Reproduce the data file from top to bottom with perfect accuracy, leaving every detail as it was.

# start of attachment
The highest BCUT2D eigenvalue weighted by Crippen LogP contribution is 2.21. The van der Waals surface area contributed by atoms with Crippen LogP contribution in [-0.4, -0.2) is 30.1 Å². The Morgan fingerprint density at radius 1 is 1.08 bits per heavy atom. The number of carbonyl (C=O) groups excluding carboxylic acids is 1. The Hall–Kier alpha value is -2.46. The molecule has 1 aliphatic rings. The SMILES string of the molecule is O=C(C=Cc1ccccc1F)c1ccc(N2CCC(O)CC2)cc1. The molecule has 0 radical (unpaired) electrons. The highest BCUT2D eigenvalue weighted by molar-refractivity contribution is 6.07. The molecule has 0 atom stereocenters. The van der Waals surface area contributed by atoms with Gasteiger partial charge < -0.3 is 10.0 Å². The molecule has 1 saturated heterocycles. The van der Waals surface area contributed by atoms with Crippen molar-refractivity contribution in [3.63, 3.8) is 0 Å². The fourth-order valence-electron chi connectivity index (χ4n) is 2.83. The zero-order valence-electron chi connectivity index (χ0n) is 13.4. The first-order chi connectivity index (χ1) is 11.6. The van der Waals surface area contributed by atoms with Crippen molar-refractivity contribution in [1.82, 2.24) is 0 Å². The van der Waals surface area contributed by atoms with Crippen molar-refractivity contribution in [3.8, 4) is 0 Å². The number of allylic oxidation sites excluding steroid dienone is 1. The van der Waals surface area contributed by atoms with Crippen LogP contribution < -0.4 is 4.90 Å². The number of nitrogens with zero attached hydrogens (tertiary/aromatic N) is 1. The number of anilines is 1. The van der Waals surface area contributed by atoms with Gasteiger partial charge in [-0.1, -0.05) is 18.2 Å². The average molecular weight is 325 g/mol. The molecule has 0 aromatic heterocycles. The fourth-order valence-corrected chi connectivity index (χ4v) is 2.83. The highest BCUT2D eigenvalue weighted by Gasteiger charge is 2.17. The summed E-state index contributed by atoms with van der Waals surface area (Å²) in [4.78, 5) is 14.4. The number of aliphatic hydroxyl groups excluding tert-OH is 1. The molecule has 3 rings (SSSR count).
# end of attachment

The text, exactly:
The highest BCUT2D eigenvalue weighted by Crippen LogP contribution is 2.21. The van der Waals surface area contributed by atoms with Crippen LogP contribution in [-0.4, -0.2) is 30.1 Å². The Morgan fingerprint density at radius 1 is 1.08 bits per heavy atom. The number of carbonyl (C=O) groups excluding carboxylic acids is 1. The Hall–Kier alpha value is -2.46. The molecule has 1 aliphatic rings. The SMILES string of the molecule is O=C(C=Cc1ccccc1F)c1ccc(N2CCC(O)CC2)cc1. The molecule has 0 radical (unpaired) electrons. The highest BCUT2D eigenvalue weighted by molar-refractivity contribution is 6.07. The molecule has 0 atom stereocenters. The van der Waals surface area contributed by atoms with Gasteiger partial charge < -0.3 is 10.0 Å². The molecule has 1 saturated heterocycles. The van der Waals surface area contributed by atoms with Crippen molar-refractivity contribution in [3.63, 3.8) is 0 Å². The fourth-order valence-electron chi connectivity index (χ4n) is 2.83. The zero-order valence-electron chi connectivity index (χ0n) is 13.4. The first-order chi connectivity index (χ1) is 11.6. The van der Waals surface area contributed by atoms with Crippen molar-refractivity contribution in [1.82, 2.24) is 0 Å². The van der Waals surface area contributed by atoms with Crippen molar-refractivity contribution in [3.8, 4) is 0 Å². The number of allylic oxidation sites excluding steroid dienone is 1. The van der Waals surface area contributed by atoms with Crippen LogP contribution < -0.4 is 4.90 Å². The number of nitrogens with zero attached hydrogens (tertiary/aromatic N) is 1. The number of anilines is 1. The van der Waals surface area contributed by atoms with Gasteiger partial charge in [-0.1, -0.05) is 18.2 Å². The average molecular weight is 325 g/mol. The molecule has 0 aromatic heterocycles. The fourth-order valence-corrected chi connectivity index (χ4v) is 2.83. The highest BCUT2D eigenvalue weighted by Gasteiger charge is 2.17. The summed E-state index contributed by atoms with van der Waals surface area (Å²) in [4.78, 5) is 14.4. The number of aliphatic hydroxyl groups excluding tert-OH is 1. The molecule has 3 rings (SSSR count).